In response to long-standing market dissatisfaction over its financial performance, AT&T decided to split the giant corporation into four companies in a restructuring plan that AT&T will complete in 2002.
AT&T apparently concurs with the widespread view that its parts are likely greater and more valuable than the whole.
However, Gartner's assessment is that there is little value in the restructuring for the new AT&T Business and Consumer companies. In a scant few weeks, once the uproar and hype die down, the four new AT&T entities probably will continue to perform much as they have been, as if no split will occur. Anxiety over the separation during the subsequent two-year restructuring process is justified because the new companies will likely confront the same nagging issues that led to the restructuring in the first place.
Those issues--a less-than-lean work force, slowness to market and a ponderous bureaucracy--will likely plague each company, even though layoffs will probably ensue. AT&T Business will likely maintain a firm hold on its Fortune 1000 customers, but will probably lose market share among small and midsize enterprises. AT&T Consumer will likely continue as a cash cow, continue to suffer eroding market share and continue to weigh down the value of the new AT&T stock.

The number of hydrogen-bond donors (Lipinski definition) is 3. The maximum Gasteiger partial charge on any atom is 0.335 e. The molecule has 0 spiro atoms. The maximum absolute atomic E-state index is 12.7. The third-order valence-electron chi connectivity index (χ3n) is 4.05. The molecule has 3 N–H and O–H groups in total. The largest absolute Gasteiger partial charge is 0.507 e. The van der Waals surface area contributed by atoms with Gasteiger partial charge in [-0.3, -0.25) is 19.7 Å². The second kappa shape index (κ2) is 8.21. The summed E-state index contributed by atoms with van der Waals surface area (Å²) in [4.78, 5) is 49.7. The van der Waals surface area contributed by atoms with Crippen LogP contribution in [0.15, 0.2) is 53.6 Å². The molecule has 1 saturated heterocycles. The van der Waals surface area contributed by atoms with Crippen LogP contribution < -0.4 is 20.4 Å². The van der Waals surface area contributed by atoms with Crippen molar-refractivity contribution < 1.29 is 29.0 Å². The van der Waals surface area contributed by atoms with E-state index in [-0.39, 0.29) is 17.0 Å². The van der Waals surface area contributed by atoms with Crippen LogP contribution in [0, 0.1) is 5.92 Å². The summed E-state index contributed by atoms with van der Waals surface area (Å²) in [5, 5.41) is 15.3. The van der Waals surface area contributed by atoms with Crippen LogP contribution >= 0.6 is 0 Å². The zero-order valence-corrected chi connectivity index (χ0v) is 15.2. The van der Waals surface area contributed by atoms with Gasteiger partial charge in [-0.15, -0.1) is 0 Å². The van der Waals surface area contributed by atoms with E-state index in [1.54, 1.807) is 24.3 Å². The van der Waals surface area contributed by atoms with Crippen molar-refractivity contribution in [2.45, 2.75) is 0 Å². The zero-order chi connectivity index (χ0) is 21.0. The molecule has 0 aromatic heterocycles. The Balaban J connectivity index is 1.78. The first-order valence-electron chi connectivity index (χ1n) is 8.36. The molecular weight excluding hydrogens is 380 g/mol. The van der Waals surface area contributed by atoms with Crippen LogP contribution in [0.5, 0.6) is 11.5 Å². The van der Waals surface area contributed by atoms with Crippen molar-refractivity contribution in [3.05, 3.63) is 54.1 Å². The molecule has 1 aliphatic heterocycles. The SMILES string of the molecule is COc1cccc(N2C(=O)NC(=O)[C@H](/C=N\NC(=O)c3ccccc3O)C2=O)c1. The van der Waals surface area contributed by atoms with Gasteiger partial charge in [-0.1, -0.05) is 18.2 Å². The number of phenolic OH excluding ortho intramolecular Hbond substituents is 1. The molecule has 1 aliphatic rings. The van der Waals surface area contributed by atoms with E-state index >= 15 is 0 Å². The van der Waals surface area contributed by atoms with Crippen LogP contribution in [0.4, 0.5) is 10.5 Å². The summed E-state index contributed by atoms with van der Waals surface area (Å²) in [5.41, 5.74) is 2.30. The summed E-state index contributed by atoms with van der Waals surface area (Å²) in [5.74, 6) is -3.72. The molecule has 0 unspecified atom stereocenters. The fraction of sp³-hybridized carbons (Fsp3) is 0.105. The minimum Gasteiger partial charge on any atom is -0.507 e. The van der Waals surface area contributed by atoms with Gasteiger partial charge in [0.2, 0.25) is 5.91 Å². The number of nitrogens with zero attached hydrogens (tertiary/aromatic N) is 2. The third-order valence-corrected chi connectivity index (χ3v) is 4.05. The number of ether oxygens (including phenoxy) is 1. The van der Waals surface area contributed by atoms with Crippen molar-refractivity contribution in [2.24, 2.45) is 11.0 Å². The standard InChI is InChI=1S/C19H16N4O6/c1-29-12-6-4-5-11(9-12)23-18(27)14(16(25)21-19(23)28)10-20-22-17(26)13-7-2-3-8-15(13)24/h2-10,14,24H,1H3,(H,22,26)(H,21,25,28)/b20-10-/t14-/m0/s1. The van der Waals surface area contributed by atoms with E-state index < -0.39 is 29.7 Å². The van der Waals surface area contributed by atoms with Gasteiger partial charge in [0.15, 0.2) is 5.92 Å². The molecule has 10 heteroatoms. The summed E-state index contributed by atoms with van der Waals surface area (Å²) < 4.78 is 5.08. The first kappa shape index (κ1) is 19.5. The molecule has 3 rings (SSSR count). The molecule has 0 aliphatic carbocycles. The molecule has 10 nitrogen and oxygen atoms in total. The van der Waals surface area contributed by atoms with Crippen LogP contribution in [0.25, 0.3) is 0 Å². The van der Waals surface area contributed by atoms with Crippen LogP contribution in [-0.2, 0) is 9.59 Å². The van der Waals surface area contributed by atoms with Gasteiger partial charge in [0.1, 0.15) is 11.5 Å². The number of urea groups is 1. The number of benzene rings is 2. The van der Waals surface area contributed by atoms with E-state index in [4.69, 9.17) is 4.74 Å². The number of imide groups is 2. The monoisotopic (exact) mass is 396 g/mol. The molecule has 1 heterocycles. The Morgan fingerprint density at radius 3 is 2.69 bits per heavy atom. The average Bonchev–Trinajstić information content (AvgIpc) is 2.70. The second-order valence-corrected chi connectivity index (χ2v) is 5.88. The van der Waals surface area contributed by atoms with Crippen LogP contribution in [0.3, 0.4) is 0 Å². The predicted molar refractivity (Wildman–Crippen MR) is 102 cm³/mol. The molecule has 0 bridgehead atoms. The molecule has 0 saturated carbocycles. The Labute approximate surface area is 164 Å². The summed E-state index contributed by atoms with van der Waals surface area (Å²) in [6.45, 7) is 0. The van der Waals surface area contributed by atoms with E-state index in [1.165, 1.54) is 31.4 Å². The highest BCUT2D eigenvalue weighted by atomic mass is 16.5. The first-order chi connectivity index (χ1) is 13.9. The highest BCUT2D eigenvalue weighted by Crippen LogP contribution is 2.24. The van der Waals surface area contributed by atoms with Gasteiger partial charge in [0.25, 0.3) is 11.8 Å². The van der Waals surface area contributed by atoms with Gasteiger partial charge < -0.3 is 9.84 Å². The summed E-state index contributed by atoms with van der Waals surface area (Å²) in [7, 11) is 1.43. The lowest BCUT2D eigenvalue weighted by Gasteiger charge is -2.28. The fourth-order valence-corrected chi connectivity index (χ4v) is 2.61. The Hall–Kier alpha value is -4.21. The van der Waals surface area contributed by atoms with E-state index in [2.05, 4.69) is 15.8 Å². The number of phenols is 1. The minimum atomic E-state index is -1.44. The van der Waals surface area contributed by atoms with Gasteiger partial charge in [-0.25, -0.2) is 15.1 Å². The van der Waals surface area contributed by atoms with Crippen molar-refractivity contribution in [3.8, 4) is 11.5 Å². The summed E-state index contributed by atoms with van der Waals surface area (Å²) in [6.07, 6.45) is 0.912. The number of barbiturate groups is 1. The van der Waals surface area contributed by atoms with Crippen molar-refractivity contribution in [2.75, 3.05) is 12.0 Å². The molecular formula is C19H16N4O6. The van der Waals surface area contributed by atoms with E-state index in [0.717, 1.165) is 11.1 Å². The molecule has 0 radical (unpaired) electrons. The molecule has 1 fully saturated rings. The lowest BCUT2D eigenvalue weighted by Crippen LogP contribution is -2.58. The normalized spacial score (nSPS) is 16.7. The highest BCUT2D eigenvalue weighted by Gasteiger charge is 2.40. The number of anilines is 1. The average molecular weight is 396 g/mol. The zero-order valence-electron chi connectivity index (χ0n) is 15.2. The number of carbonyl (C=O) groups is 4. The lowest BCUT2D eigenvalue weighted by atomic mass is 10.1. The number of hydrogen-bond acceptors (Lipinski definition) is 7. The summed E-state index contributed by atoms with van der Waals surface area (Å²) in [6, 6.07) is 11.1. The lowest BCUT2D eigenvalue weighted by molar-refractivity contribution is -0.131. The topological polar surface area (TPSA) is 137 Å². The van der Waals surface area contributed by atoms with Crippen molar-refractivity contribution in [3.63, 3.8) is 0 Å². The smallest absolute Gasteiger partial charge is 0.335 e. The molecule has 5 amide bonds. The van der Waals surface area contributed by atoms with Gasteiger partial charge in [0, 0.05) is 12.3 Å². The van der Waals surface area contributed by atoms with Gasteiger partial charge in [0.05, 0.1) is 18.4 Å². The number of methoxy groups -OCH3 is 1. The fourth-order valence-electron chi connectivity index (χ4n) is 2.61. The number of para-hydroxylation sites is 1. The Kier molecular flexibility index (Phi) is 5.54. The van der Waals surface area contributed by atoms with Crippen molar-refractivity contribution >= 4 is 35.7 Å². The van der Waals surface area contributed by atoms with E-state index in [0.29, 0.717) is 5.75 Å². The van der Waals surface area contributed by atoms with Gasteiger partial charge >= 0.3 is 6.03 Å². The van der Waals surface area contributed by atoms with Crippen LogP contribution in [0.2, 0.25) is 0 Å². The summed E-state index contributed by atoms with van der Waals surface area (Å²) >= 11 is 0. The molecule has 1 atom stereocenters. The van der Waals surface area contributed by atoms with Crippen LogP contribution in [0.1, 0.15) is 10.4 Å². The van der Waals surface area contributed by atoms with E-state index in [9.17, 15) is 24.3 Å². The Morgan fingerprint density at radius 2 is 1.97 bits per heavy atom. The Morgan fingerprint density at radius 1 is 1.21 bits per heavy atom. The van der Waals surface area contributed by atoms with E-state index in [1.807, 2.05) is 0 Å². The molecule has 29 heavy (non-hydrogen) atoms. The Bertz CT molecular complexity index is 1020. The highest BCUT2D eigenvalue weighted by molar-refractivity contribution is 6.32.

Gartner believes that the only real winner in the restructuring will be AT&T Broadband. AT&T Wireless may achieve a potentially positive outcome, although separating AT&T Wireless from the fold lets loose a tantalizing opportunity for WorldCom to move to finally gobble up the wireless company it has long savored.
AT&T Broadband will likely capitalize on increases in consumer online shopping through its intention to charge retailers a fee for delivering consumers to their Web sites, and by charging retailers a commission on the value of goods bought from their online stores.
(For related commentary on terms associated with AT&T's telephone operating units, see TechRepublic.com--free registration required.)
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